more prevalent in this field. Among all Ph.D. graduates, Chart
5 shows that the proportion moving into postdocs has increased
over the decade. In fact, postdoctoral positions have been expanding for
the two prior decades, as well. But most of the growth in the recent decade
occurred in the earlier years, not after 1989 when the proportion with
definite plans started to decline. Also, the fact that a larger proportion
of AAU Ph.D.s go on to postdocs suggests that this pattern is a positive
choice of scholars, not a last resort of those with no jobs.
But, it is hard to tell anything about postdocs from the data on Ph.D.s
in all fields. The proportion of Ph.D.s undertaking postdoctoral study
varies tremendously by field of study: nationally, 80% of biochemists but
less than 10 percent of Ph.D.s in the humanities and social sciences undertake
postdoctoral study. Evidence suggests that the fields in which postdocs
are more prevalent are distinguished by their content not by their job
market "tightness." USC President Steven Sample's recent survey
of postdoctoral students and academic departments found general agreement
that, at least in biochemistry and physics, there is a consensus that the
postdoctoral training itself is necessary to obtaining the skills necessary
for careers in those fields.
Others have suggested that the market is declining because there are
fewer jobs in academe as a result of the uncapping of retirement age and
cutbacks in government support of higher education. Furthermore, it is
suggested that we, in the AAU institutions, are not training our students
for teaching-oriented jobs. Chart
6 shows the number of new Ph.D.s who report they have a job in
an educational institution. These data suggest that there has been no decrease
in the number of jobs in educational institutions. But these same data
show that nonAAU Ph.D.s are obtaining an increasing proportion of those
7). Due, however, to the overall growth in the number of Ph.D.s
that we are producing, the proportion of our new Ph.D.s that go on the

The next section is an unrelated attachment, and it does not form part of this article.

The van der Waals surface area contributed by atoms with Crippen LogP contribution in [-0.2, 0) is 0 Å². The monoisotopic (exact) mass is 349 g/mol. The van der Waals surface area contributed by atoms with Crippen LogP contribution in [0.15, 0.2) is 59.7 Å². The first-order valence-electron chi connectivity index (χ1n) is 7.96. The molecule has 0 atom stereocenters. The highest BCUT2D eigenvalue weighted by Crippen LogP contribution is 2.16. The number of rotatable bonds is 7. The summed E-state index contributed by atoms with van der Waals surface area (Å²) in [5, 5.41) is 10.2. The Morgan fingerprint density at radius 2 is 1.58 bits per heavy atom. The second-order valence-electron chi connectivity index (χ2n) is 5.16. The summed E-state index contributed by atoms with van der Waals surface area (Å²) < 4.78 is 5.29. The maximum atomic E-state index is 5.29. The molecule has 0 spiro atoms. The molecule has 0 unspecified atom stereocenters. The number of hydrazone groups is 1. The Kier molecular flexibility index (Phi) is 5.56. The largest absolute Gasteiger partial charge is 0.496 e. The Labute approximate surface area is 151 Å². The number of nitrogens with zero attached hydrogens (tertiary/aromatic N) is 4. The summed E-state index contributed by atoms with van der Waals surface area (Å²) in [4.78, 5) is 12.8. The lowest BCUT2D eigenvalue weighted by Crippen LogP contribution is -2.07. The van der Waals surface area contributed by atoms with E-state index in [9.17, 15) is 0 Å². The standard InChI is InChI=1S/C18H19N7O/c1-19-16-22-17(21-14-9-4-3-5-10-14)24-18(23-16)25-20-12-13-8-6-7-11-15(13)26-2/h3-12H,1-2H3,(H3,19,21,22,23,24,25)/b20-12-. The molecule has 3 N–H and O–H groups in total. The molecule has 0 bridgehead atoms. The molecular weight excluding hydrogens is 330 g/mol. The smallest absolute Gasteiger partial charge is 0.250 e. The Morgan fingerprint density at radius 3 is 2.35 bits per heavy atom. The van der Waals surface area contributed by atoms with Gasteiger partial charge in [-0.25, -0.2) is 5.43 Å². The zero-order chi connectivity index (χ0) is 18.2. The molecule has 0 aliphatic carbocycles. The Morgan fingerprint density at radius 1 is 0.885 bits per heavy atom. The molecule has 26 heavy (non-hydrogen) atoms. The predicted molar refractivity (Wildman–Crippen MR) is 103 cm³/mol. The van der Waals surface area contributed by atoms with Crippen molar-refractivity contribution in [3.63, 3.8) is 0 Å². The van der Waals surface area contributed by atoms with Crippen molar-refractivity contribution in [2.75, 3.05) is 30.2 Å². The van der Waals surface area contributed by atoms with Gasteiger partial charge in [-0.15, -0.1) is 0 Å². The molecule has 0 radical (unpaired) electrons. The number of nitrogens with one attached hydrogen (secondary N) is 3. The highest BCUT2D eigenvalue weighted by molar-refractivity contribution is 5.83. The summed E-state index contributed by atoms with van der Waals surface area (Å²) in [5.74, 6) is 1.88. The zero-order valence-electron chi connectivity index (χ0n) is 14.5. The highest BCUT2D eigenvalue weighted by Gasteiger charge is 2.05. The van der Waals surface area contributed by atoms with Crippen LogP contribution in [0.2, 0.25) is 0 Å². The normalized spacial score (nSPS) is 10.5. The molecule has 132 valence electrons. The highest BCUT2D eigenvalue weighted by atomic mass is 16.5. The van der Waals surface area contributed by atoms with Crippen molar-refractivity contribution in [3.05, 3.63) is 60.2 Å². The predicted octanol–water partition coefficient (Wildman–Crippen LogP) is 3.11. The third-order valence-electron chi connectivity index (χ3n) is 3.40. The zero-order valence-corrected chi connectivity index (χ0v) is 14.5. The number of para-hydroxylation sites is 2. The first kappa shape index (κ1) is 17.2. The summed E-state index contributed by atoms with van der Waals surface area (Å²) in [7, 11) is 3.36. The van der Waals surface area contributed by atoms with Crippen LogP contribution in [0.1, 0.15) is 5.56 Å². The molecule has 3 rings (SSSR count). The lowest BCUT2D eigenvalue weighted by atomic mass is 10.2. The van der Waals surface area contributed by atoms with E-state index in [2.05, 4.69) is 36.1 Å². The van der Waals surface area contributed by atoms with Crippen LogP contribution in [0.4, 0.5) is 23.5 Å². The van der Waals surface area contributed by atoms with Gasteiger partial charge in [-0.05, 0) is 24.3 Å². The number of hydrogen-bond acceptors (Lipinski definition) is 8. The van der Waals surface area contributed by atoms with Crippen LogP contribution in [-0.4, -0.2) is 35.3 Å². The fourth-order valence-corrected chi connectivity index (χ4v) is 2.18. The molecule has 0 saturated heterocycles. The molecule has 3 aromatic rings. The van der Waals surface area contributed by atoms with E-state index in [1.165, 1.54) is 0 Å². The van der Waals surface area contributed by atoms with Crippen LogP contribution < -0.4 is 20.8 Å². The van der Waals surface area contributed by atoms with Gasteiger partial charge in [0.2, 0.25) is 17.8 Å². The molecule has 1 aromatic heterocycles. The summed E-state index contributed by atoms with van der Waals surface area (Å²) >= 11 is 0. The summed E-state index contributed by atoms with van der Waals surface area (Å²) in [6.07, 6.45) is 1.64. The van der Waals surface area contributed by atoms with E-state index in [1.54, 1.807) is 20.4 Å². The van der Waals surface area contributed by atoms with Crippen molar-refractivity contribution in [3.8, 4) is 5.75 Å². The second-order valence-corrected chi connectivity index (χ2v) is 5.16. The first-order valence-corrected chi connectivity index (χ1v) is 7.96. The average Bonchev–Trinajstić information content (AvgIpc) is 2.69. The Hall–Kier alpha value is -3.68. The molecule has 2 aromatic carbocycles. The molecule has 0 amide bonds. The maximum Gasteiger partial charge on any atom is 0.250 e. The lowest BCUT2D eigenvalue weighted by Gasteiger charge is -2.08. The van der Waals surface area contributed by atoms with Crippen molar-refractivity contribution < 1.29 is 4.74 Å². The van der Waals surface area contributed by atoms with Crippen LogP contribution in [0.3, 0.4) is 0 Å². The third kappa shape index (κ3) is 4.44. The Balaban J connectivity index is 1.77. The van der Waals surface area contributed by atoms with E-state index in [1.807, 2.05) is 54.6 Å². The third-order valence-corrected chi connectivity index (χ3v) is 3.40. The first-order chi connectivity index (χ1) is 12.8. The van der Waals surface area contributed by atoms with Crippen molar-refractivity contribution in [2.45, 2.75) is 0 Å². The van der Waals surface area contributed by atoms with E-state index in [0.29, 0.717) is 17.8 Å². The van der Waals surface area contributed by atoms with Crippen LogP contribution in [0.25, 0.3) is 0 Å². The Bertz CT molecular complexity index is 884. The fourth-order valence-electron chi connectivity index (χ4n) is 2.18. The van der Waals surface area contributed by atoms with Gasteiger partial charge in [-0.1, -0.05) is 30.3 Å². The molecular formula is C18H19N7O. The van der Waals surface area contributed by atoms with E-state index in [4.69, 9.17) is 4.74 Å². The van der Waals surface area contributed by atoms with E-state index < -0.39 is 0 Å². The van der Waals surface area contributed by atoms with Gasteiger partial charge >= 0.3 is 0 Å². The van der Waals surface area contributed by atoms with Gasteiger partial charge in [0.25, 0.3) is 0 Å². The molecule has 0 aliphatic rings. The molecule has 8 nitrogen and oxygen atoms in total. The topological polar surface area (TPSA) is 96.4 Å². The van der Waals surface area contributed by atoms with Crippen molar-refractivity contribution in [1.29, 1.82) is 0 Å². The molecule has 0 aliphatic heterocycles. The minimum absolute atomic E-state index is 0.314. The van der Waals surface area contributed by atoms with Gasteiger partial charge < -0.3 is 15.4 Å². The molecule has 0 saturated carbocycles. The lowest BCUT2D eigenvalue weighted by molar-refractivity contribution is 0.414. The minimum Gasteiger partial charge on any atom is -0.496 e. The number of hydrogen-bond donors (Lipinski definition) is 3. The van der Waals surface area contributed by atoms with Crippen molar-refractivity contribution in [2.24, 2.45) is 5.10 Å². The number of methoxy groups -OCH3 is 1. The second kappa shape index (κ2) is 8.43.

educational jobs is actually declining (and is less than the proportion
for nonAAU institutions).
But, I started my remarks today by saying that it was wrong to aggregate
all Ph.D.s in discussing the job market. There is tremendous variety by
field in "job market norms." Chart
8 shows that about three quarters of our humanities Ph.D.s go on
to employment in academe, and this proportion has been growing over
the last two decades. This pattern is true for both AAU and nonAAU Ph.D.s.
In the social sciences and the sciences, 60% of our Ph.D.s go on to academe,
far exceeding the proportions in nonAAU institutions. In both cases, after
slight declines in proportions in the 1980s, there have been increases
in the 1990s for AAU graduates and a decrease outside the AAU. About a
third of our engineers go on to academic employment, and AAU and non AAU
institutions have similar experiences in this field.
One possible interpretation of the AAU-nonAAU differences is that academe
is the preferred employment for Ph.D.s in all fields but engineering. While
AAU graduates may be less likely to be employed by educational institutions
(of all kinds) at graduation, they are more likely to be employed in academe
in years 1 to 3 after the degree.
While the labor market in academe for new Ph.D.s seems to be holding
up rather well as far as number of jobs, what is happening to the quality
of those jobs?
9 shows the probability that a job in academe is a tenure track
job has increased over the last two decades in the humanities, while
decreasing in other fields. It is the sciences that have less likelihood
of tenure track employment. In the sciences, engineering, and social sciences,
the prospects for tenure track positions have decreased since 1985, although
the most dramatic decreases are in engineering, where the academic market
accounts for a smaller share.
There were some surprises in these data relative to the popular discussion.
Most notably: The "recovery" of the humanities, especially
the growth in academic jobs and in tenure track jobs for AAU graduates,
has not been noted elsewhere, to my knowledge, and many contrary allegations
have been circulated in both popular and academic media.
Also, the significantly stronger performance of the AAU institutions
needs to be noted and understood. Legislative efforts to cast wider nets
in funding of doctoral education, at the same time as the magnitude of
those funds decrease, seem particularly ill-advised.
The message that the AAU institutions have to get out about our doctoral
programs and graduates is that:
- labor market prospects for graduates from our programs are very good
in general, certainly better than for those in lower quality programs;
- our graduates are overwhelmingly using their education in their jobs;
- Ph.D. graduates who are facing job market difficulties appear to be
in a small group of fields and in weaker programs.
Finally, the labor market problems that are evident today may well be
short term. A Ph.D. takes several years to train. Decisions about admissions
and program size today must not be based on short term conditions in the
labor market, but on longer term expectations of a broad range of national
needs that must consider needs by field and the role of quality of training.